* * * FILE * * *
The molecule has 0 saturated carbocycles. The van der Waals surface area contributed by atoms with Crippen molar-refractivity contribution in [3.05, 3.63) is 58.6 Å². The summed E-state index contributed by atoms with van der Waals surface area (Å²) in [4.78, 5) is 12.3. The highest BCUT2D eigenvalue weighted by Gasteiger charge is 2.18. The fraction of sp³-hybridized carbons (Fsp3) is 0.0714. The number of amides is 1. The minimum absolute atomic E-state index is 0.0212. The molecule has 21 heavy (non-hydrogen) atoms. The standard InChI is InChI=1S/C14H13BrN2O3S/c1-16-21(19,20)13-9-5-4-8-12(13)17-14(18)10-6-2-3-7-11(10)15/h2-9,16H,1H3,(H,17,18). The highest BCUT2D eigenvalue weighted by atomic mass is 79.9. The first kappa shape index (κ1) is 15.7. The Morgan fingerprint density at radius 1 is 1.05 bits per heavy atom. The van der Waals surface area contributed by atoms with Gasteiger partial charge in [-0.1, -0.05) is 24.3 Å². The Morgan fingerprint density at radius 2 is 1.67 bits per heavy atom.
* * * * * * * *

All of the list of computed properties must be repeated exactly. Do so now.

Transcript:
The molecule has 0 saturated carbocycles. The van der Waals surface area contributed by atoms with Crippen molar-refractivity contribution in [3.05, 3.63) is 58.6 Å². The summed E-state index contributed by atoms with van der Waals surface area (Å²) in [4.78, 5) is 12.3. The highest BCUT2D eigenvalue weighted by Gasteiger charge is 2.18. The fraction of sp³-hybridized carbons (Fsp3) is 0.0714. The number of amides is 1. The minimum absolute atomic E-state index is 0.0212. The molecule has 21 heavy (non-hydrogen) atoms. The standard InChI is InChI=1S/C14H13BrN2O3S/c1-16-21(19,20)13-9-5-4-8-12(13)17-14(18)10-6-2-3-7-11(10)15/h2-9,16H,1H3,(H,17,18). The highest BCUT2D eigenvalue weighted by atomic mass is 79.9. The first kappa shape index (κ1) is 15.7. The Morgan fingerprint density at radius 1 is 1.05 bits per heavy atom. The van der Waals surface area contributed by atoms with Gasteiger partial charge in [-0.1, -0.05) is 24.3 Å². The Morgan fingerprint density at radius 2 is 1.67 bits per heavy atom.